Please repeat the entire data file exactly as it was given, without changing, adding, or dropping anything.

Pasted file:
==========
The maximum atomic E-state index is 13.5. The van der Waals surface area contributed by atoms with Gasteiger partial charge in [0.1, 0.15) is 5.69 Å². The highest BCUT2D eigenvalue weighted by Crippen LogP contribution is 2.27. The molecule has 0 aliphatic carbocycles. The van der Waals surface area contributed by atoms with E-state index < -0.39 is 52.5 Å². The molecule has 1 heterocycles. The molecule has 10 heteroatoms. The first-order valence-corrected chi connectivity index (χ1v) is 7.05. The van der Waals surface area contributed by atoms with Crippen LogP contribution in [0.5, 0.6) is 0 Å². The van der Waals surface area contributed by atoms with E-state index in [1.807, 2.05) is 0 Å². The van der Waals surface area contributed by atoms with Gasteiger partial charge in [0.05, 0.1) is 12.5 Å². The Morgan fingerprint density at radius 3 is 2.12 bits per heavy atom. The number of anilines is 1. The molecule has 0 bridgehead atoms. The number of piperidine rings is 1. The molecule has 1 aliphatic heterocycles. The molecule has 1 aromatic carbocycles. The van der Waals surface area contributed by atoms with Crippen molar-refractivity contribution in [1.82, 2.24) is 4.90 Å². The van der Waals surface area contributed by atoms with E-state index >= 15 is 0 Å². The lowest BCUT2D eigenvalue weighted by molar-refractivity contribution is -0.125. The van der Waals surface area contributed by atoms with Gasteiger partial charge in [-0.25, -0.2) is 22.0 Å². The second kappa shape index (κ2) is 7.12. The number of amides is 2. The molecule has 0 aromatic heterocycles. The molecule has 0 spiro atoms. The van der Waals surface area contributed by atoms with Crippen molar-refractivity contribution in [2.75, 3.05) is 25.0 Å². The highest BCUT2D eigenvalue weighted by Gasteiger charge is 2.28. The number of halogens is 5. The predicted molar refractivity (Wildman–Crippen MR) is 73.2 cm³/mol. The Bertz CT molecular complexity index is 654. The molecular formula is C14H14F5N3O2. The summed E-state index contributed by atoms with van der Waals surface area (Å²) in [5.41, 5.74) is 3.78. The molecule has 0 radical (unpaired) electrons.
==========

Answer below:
The maximum atomic E-state index is 13.5. The van der Waals surface area contributed by atoms with Gasteiger partial charge in [0.1, 0.15) is 5.69 Å². The highest BCUT2D eigenvalue weighted by Crippen LogP contribution is 2.27. The molecule has 0 aliphatic carbocycles. The van der Waals surface area contributed by atoms with E-state index < -0.39 is 52.5 Å². The molecule has 1 heterocycles. The molecule has 10 heteroatoms. The first-order valence-corrected chi connectivity index (χ1v) is 7.05. The van der Waals surface area contributed by atoms with Crippen LogP contribution in [0.5, 0.6) is 0 Å². The van der Waals surface area contributed by atoms with E-state index in [1.807, 2.05) is 0 Å². The van der Waals surface area contributed by atoms with Gasteiger partial charge in [0.05, 0.1) is 12.5 Å². The Morgan fingerprint density at radius 3 is 2.12 bits per heavy atom. The number of anilines is 1. The molecule has 0 bridgehead atoms. The number of piperidine rings is 1. The molecule has 1 aliphatic heterocycles. The molecule has 1 aromatic carbocycles. The van der Waals surface area contributed by atoms with Crippen molar-refractivity contribution in [1.82, 2.24) is 4.90 Å². The van der Waals surface area contributed by atoms with E-state index >= 15 is 0 Å². The lowest BCUT2D eigenvalue weighted by molar-refractivity contribution is -0.125. The van der Waals surface area contributed by atoms with Gasteiger partial charge in [-0.25, -0.2) is 22.0 Å². The second kappa shape index (κ2) is 7.12. The number of amides is 2. The molecule has 0 aromatic heterocycles. The molecule has 0 spiro atoms. The van der Waals surface area contributed by atoms with Crippen molar-refractivity contribution in [2.75, 3.05) is 25.0 Å². The highest BCUT2D eigenvalue weighted by Gasteiger charge is 2.28. The number of halogens is 5. The predicted molar refractivity (Wildman–Crippen MR) is 73.2 cm³/mol. The Bertz CT molecular complexity index is 654. The molecular formula is C14H14F5N3O2. The summed E-state index contributed by atoms with van der Waals surface area (Å²) in [5.41, 5.74) is 3.78. The molecule has 0 radical (unpaired) electrons.